A man who pictured the shape of modernity
SUCCESS is a job in New York. It was an illustration for an article in Glamour Magazine dated September 1949.
The first illustration by rising artist Andy Warhol. Someone who was to go on to become one of the world's most influential artists.
Post World War II and advertising agencies blossomed. It was the Mad Men era of Madison Ave and it's where Warhol became highly sought-after. Sketching fashion and ads of shoes, clothing, perfume.
Now his sketches are on display in Sydney - some never exhibited before.
Adman: Warhol before pop is one of those timed/ticketed exhibitions at the Art Gallery of New South Wales, where you can enjoy special moments with the art but without the crowds.
Yet if you are looking for the Marilyn and Mao prints, the Campbells soup cans and Coca-Cola bottles of his pop art period, forget it.
This is an exhibition of the early works of Warhol, as he struggled to find fame in the advertising world.
More than 300 works, many never seen on public display, provide an insight into this artist.
A man for his time or a time for this man?
We learnt lots about the pop Warhol period in the exhibition at GOMA 10 years ago, but little about his life before that.
That's why this exhibition is so fascinating. We see his style developing, his whimsical humour and wit, the way he used creativity over technical ability. The way he observed or reflected life and used it as comment, long before personal computers and mobile phones.
In doing so, he established his own identifiable brand ... a style that appealed to clients at a time when photography was on the rise.
Warhol established this approach with his first New York commission, for the September issue of Glamour magazine. By 1952 he had a roster of clients that included magazines, record labels and the fashion industry.
It's great to wander and check out the interactive screens depicting artist Warhol's journals. Various subject, personal life and advertising sketches of shoes and feet (in particular) abound.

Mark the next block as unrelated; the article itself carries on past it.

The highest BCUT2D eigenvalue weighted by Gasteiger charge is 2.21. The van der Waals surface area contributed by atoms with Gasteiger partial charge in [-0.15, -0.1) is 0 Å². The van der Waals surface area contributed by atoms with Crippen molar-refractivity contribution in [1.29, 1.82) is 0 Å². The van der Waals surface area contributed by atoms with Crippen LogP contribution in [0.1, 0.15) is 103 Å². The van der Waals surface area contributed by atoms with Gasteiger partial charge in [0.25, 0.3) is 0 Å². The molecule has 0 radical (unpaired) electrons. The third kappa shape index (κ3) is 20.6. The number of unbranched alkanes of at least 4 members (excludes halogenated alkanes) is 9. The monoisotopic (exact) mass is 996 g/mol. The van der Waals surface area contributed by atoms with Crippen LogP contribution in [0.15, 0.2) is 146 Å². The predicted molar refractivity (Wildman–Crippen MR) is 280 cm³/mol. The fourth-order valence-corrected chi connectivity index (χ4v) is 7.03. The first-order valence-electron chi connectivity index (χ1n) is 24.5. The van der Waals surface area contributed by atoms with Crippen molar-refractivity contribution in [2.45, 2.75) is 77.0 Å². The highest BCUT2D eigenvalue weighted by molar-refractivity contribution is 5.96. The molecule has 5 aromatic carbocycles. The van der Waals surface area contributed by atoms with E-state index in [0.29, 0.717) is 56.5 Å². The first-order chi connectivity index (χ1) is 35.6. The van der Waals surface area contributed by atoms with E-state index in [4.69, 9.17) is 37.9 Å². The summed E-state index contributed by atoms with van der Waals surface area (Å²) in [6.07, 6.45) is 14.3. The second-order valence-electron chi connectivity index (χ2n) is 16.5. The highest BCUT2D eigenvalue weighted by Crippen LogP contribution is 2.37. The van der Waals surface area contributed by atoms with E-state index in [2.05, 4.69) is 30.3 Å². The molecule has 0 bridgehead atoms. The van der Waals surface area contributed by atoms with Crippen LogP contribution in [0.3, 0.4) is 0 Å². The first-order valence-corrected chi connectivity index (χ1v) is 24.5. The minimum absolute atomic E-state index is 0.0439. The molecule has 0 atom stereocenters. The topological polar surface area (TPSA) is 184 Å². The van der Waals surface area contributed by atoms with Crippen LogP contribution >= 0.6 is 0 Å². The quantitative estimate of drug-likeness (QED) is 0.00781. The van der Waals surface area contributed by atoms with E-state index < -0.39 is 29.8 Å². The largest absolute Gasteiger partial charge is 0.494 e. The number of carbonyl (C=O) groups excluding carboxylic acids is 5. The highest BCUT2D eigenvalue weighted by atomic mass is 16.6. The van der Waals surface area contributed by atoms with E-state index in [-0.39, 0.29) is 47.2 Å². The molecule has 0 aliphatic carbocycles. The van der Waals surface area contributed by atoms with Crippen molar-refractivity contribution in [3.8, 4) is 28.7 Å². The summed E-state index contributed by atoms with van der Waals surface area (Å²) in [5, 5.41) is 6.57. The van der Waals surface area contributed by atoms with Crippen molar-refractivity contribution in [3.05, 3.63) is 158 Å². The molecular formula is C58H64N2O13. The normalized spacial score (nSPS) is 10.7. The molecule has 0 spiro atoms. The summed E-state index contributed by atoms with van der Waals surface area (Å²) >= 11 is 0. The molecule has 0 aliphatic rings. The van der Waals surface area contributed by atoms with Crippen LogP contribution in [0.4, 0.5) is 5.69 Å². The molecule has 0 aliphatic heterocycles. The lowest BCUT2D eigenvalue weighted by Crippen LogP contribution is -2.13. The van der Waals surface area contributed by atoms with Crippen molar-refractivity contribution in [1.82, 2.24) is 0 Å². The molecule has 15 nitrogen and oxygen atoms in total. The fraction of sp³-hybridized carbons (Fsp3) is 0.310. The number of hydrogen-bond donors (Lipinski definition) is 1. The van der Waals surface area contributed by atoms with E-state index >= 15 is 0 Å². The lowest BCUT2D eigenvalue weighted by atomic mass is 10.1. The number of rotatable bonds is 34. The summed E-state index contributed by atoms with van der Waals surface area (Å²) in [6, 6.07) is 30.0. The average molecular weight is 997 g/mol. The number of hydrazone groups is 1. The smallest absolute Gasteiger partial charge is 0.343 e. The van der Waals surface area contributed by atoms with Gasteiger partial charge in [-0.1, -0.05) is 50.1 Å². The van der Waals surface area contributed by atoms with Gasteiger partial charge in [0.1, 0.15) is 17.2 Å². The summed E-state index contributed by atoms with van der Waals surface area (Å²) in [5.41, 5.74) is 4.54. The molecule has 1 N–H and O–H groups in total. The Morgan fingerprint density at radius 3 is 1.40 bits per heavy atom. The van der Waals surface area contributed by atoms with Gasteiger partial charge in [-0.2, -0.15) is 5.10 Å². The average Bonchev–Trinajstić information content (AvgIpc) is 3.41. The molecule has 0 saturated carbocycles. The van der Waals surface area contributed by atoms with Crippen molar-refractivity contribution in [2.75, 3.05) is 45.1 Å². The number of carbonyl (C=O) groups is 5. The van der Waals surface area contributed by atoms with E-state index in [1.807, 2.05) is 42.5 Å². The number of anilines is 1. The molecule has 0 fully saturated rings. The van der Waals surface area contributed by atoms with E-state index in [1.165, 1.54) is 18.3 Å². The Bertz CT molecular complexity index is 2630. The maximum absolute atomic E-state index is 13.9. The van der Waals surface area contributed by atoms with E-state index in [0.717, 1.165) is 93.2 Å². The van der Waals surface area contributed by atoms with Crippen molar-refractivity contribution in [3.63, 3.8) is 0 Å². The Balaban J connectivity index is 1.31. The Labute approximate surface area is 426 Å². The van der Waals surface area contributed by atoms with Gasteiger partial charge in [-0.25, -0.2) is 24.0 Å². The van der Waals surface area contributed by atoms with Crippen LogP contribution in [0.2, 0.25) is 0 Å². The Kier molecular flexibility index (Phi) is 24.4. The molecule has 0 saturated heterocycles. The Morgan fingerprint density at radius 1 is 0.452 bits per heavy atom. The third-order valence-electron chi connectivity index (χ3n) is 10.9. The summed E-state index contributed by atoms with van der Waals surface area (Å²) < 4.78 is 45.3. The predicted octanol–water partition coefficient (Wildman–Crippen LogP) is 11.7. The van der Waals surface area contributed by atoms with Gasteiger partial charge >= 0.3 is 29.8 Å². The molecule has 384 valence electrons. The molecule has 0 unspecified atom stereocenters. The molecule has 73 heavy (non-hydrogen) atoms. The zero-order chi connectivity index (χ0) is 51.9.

Then there's the thought-provoking sketch of Natalie Wood. One of those quick, relaxed and skilful sketches only a professional artist can whip up so quickly and easily.
I wonder: "When did she die?”
So quickly, so easily research is done there and then. The tragic drowning one windy night after a shoreside dinner and drinks. Too much drink? A BAC of 0.14%. Enough alcohol in the bloodstream and brain to make reaction and thoughts encumbered.
So, art provokes curiosity, the internet enables information.
Visiting the Warhol exhibition opens many closed doors of long ago memories.
Remember when same sex relationships were hidden away in the closets? Illegal.
Warhol and his cohorts changed attitudes. This exhibition mixes personal and private lives, while introducing Andy's mother. She lived with him in New York, and was responsible for the handwritten script in many advertisements.
He could have easily become a shoe designer by the quality of his illustrations.
Born Andrew Warhola on August 6, 1928 Pittsburgh, Pennsylvania, to Slovakian immigrants, the young Warhol battled illness that confined him to bed for long stretches until his teens.
His mother had a very religious background and she played a big part in his life, particularly after the early death of his father who was a coal miner.
Perhaps it was this background that gave him the drive to succeed.
His copy in the ads captured the imagination. The big Miss Dior piece.
He helped decorate such stores as Tiffany & Co., Lord & Taylor and Bergdorf Goodman. He designed album covers, book jackets and even illustrated the raindrops, suns and clouds used in early-morning television weather reports.
How he used his mum's handwriting in some of the copy ... that was charming
Yet very telling. He used people a lot. Other people became his own art.
He removed himself from the art and he reflected life, as it was.
Not glorified ... maybe that's what he meant by his quote: "The reason I'm painting this way is that I want to be a machine, and I feel that whatever I do and do machine-like is what I want to do.''
The way he worked at his craft. Removing emotion or soul. Just copying and reflecting people's desires back at them.
He didn't confine himself to one medium. He tried them all ... just like he tried everything later in life when fame found him.
It's understanding his early years. Working to be a success in New York City.
Don't expect to be blown away or to take selfies like Marilyn.
Expect to get a history and education and insight on what led to that era.
And take your time. Read it all. Look at it all.
It's more like a little museum or an open encyclopaedia than a typical gallery viewing. Even the mundane should be fascinating.
As Art Gallery of NSW director Dr Michael Brand explains, it is an exciting opportunity for visitors to the gallery to understand the formative years of one of the world's most influential artists, providing deeper insight into the making of an icon.
"It is difficult to think of an American artist who has exerted a greater impact on the visual culture of our times than Andy Warhol, so we are thrilled to present this first-time experience for Australian audiences to delve into the early years of his career.''
Adman: Warhol before pop at the Art Gallery of NSW until May 28. Book timed entry tickets: artgallery.nsw.gov.au.